Prime Minister Benjamin Netanyahu addressed Israel’s parliament, the Knesset, and repeatedly urged his feuding coalition partners to remain in his government – emphasizing that there was still time to settle their differences. The cabinet dispute centers on a long-standing division in Israeli society between the majority of Israelis who serve in the country’s military and the Jewish ultra-orthodox community that rejects any form of participation in the Israel Defense Forces, demanding a full religious exemption. While the ultra-orthodox parties within Netanyahu’s government only consist of 13 out of his coalition’s 67 mandates, the Prime Minister’s necessity to preserve at least 61 mandates out of the country’s 120 parliamentary seats to assure his government’s survival, has granted the ultra-orthodox factions disproportionate power. The leverage over the coalitions survival has once again instigated the dispute over military conscription, when the ultra-orthodox factions started drafting a bill that would extend exemptions for the country’s religious seminary students. The move has angered the remaining partners within the government’s coalition, citing an unequal share of the population’s burden within Israel’s defense establishment. Nevertheless, the determination by the Ultra-Orthodox parties to pass a bill on the matter amid strong opposition from other coalition-factions, primarily that of Defense Minister Avigdor Liberman, has threatened an imminent collapse of Benjamin Netanyahu’s government. “Should there be an election, we will run, and we will win. But we are not there yet. The hour is late, but not too late. A supreme effort must be made, one last supreme effort in order to maintain the government in its current makeup for a sustainable period.” / “Because of the great challenges that stand before us, I call on my friends, and foremost Defense Minister Avigdor Lieberman and the heads of the ultra-Orthodox parties, and I say to you: The hour is late but not too late, there is a need to act responsibly. The country needs a stable, firm and broad government which will operate over a sustained period. It needs our government,” Netanyahu said.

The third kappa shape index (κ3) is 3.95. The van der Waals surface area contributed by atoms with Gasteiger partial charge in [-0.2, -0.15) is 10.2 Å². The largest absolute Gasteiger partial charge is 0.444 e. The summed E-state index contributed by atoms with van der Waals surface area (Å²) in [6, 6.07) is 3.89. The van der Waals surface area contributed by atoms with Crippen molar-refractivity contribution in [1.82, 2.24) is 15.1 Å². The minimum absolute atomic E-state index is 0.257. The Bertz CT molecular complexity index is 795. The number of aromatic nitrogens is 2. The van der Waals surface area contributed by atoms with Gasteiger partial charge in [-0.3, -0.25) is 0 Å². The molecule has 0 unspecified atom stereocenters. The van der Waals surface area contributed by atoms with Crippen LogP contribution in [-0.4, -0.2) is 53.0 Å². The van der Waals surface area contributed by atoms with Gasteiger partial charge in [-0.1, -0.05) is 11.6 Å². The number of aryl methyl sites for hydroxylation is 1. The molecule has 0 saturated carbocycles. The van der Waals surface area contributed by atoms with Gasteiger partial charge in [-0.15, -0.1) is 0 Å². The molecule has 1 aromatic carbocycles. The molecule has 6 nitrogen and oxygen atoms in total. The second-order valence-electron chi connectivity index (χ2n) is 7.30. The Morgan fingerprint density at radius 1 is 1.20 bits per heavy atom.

The plea by Prime Minister Benjamin Netanyahu has not stirred Defense Minister Avigdor Lieberman from his steadfast position on the matter, announcing during his weekly Yisrael Beiteinu faction meeting, that unless the ultra-orthodox parties pull back from passing the military conscription bill, he would have no other choice but to resign from the coalition. “As long as it (conscription bill) has not gone through second and third readings, we will fight from within (the government). The moment it passes the second and third readings, we will draw our own conclusions,” Lieberman said.